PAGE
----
Moment, or torque, is a measure of the tendency of a force to cause or change the rotational motion of a body. An example is the turning of a wrench about a bolt. Your hand applies a force that is perpendicular to the wrench handle in order to rotate it. The distance from hand to the point about which the wrench rotates is called the moment arm or lever arm.
You can calculate the magnitude of the moment T about the point where the bolt is by using the formula T= F*l, where F is the perpendicular force exerted by your hand and l is the moment arm. If the force exerted by your hand is at an angle then you will need to use the component that is perpendicular to the moment arm, only. This same principle can also be applied to beams. It is conventional to take counterclockwise torques as positive and vise versa for clockwise moments.

Choose the center of the moment of the beam. This is the point that you pick as the location where the moment arm begins. For example take a beam of length s resting on two blocks located at each end. There is the downward force of gravity acting at the beam’s center called W. Two possible locations for the center of the moment are at the location of the blocks.

Get the distance and direction of the moment arm. Both the force and the moment arm are vector quantities. A vector quantity has direction, and these directions are indicted by unit vectors. If the center of the moment is located on the left end of the beam then the distance l is s/2 i to the center of the beam, where the force W is. The symbol i a Cartesian unit vector indicating the horizontal direction. If the center of the moment is on the right end then l is –s/2 i.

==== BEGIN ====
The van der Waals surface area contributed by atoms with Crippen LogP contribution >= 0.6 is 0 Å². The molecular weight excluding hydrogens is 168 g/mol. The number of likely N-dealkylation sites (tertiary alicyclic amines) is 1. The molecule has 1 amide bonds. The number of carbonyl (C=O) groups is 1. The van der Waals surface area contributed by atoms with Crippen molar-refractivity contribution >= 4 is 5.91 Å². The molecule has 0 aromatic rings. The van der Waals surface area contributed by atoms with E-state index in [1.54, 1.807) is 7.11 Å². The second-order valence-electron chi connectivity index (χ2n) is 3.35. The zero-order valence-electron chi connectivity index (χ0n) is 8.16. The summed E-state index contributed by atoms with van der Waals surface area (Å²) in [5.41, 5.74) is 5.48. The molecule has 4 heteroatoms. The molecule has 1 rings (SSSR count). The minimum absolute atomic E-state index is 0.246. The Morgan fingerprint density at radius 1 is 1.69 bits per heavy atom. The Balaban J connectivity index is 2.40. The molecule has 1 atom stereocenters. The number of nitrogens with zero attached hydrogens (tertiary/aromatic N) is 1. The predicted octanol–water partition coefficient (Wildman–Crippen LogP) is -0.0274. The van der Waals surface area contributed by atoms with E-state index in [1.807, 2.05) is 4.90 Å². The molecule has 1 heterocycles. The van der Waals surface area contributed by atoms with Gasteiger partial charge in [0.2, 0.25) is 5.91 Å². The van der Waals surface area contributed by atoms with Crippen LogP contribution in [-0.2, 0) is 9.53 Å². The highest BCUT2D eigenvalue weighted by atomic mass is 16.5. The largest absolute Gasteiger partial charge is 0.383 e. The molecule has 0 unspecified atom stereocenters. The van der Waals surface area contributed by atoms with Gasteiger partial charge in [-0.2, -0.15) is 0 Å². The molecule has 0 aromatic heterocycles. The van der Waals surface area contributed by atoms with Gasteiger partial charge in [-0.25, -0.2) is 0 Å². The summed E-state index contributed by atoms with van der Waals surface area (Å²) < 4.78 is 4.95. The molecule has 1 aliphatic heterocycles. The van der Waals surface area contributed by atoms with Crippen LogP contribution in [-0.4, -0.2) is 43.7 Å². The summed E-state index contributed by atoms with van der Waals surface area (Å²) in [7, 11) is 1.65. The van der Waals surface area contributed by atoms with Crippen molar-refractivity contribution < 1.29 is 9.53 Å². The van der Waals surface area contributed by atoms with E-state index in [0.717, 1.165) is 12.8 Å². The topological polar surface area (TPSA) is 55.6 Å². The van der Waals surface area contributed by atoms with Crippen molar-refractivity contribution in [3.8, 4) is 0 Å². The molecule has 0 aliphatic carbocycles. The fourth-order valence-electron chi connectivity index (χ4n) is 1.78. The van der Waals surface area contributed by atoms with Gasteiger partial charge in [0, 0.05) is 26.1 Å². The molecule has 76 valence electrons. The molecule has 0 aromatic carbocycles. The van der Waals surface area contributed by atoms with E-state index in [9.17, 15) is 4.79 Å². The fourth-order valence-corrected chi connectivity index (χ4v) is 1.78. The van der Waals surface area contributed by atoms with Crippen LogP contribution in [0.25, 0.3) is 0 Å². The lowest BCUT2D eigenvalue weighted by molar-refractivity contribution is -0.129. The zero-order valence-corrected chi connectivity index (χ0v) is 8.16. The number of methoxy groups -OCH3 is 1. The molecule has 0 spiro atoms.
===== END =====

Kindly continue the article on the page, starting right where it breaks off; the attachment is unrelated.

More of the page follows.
Get the perpendicular component of the force. In the example presented, the perpendicular force is the weight of the beam at its center and is directed downward so it is given by the expression F = W j, where j is the Cartesian unit vector vector indicating the vertical direction.

Calculate the moment using the expressions for the moment arm and force. Since these are vector quantities the magnitude of the moment comes from the cross product of the two, which for the special case of a force that is directed perpendicular to the the moment arm, is the expression T=Fl k, where k is a Cartesian unit vector in a direction perpendicular to both the horizontal and vertical directions. For example, if you choose to take the moment about the left end of the beam then the moment T is (s/2)(W)= Ws/2, and if the moment is taken about the right end of the beam then T=(s/2)(W) = W*s/2. Note that the moment taken about the left end is negative since this would result in a clockwise rotation.
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